Therefore, it is not an obligation to perform early primary phaco/IOL if the eye is not in good condition. LPI is still a very helpful technique to relief pupil block. A patent PI is effective in lowering IOP at the acute stage and preventing recurrence of APAC. It should be considered as the treatment of choice if primary lens extraction is difficult. A successful initial LPI probably would not jeopardise the effect of the subsequent lens extraction procedure. Imaizumi et al. [34] compared the results of phaco/IOL for 18 eyes that presented with APAC (i.e. no prior LPI) and 8 eyes that had been treated by LPI because of previous APAC (i.e. aborted APAC). At 6 month, there were no statistically significant differences in terms of IOP and medication use between the two groups (Table 1). This is similar to the result of a subgroup of patients in a nonrandomised comparative prospective study in Iran [35] (Table 1). In this study, 20 patients who had APAC and had been treated by LPI, underwent phaco/IOL due to the presence of significant cataract. After a mean follow-up period of 18.5 months, the mean postoperative IOP of the group was 13.9 mmHg and the mean number of medication use was 0.5 bottle. These study demonstrated that prior LPI probably would not jeopardise the result of the subsequent phaco/IOL. In Table 1, we have also listed other studies that involved early phaco/IOL for APAC. These studies have follow-up periods of up to 24 months. The effect of the two treatment modalities (LPI and phaco/IOL) beyond 2 years is unknown. The “best time window” for performing lens extraction after an APAC attack is also unknown [6]. With these uncertainties in mind, surgeons should weight-over the risk and benefit before deciding to treat newly aborted APAC by phaco/IOL or LPI.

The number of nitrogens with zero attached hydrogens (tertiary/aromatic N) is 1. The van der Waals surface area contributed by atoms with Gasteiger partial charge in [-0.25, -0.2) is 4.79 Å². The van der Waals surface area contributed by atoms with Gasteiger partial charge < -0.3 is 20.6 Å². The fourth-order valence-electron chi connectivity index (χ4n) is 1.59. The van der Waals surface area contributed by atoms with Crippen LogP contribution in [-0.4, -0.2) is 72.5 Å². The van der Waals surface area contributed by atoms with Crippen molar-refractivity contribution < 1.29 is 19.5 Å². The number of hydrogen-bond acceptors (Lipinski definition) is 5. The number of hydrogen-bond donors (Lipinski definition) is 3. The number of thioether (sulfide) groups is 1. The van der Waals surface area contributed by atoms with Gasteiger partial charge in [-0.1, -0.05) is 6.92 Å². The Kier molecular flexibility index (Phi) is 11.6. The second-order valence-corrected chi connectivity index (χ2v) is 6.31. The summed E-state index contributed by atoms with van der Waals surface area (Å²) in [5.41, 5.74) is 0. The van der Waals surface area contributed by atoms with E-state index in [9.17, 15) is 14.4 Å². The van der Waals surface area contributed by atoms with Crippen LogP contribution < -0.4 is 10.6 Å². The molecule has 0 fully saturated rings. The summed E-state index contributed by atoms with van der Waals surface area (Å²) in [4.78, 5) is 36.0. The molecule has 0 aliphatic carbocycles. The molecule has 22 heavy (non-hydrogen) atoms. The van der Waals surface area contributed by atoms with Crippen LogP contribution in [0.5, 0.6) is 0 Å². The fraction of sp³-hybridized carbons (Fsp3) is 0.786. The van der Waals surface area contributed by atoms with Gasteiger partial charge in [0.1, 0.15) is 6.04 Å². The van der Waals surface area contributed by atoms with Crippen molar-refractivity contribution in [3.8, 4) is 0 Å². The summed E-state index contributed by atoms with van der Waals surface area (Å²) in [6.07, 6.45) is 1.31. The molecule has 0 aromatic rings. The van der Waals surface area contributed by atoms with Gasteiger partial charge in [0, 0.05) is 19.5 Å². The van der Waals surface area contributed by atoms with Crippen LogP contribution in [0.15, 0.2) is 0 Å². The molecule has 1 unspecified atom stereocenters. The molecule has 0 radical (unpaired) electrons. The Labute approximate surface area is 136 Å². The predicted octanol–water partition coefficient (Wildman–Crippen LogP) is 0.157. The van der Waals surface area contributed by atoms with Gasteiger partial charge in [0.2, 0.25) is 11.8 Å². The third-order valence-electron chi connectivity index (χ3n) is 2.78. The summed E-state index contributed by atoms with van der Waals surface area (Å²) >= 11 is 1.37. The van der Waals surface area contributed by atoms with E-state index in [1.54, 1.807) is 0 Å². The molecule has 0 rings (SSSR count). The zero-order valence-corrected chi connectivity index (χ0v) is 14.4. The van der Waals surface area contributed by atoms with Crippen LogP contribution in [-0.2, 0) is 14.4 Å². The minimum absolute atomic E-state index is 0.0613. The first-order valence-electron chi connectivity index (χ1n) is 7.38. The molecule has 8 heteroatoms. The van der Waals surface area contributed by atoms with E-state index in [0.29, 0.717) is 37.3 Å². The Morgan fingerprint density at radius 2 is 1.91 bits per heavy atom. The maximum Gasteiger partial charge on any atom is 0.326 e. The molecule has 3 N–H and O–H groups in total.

Laser peripheral iridotomy

Both SPI and laser peripheral iridotomy (LPI) are effective means of lowering IOP at the initial stage of the acute attack. For Caucasian eyes with APAC, IOP could be sufficiently controlled with SPI or LPI in up to 65–76% of the time; with the additional use of medical therapy, this rate could be up to 84–99% [36,37,38,39,40]. LPI is now preferred because it is relatively non-invasive, easy to perform on outpatient bases, and has a lower risk of complications [41]. Neodymium-doped yttrium aluminium garnet (Nd:YAG) laser alone is sufficient to create LPI for Caucasian but not sufficient for Asian eyes that have more pigmented iris. It is important to note that sequential argon laser and Nd:YAG laser should be performed for the latter; this allows effective PI formation whilst minimising tissue damage to the heavily pigmented iris [42,43,44].